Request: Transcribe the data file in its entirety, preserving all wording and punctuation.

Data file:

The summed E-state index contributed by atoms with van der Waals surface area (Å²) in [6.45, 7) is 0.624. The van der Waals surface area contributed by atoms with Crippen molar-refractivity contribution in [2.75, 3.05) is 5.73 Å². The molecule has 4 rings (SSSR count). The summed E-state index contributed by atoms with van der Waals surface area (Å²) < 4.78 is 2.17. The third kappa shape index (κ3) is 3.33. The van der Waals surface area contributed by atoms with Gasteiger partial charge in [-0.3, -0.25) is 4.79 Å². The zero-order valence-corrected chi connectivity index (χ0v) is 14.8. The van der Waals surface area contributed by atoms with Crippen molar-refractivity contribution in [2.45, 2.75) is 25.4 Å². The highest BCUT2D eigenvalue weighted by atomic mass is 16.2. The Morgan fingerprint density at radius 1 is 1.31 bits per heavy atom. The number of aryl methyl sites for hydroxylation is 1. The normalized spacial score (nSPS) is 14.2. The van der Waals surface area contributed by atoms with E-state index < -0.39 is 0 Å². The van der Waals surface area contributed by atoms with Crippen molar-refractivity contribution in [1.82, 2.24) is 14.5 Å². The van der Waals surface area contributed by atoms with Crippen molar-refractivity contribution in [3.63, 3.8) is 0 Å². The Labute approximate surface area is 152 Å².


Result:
The summed E-state index contributed by atoms with van der Waals surface area (Å²) in [6.45, 7) is 0.624. The van der Waals surface area contributed by atoms with Crippen molar-refractivity contribution in [2.75, 3.05) is 5.73 Å². The molecule has 4 rings (SSSR count). The summed E-state index contributed by atoms with van der Waals surface area (Å²) < 4.78 is 2.17. The third kappa shape index (κ3) is 3.33. The van der Waals surface area contributed by atoms with Gasteiger partial charge in [-0.3, -0.25) is 4.79 Å². The zero-order valence-corrected chi connectivity index (χ0v) is 14.8. The van der Waals surface area contributed by atoms with Crippen molar-refractivity contribution in [2.45, 2.75) is 25.4 Å². The highest BCUT2D eigenvalue weighted by atomic mass is 16.2. The Morgan fingerprint density at radius 1 is 1.31 bits per heavy atom. The number of aryl methyl sites for hydroxylation is 1. The normalized spacial score (nSPS) is 14.2. The van der Waals surface area contributed by atoms with E-state index < -0.39 is 0 Å². The van der Waals surface area contributed by atoms with Crippen molar-refractivity contribution in [1.82, 2.24) is 14.5 Å². The van der Waals surface area contributed by atoms with Crippen molar-refractivity contribution in [3.63, 3.8) is 0 Å². The Labute approximate surface area is 152 Å².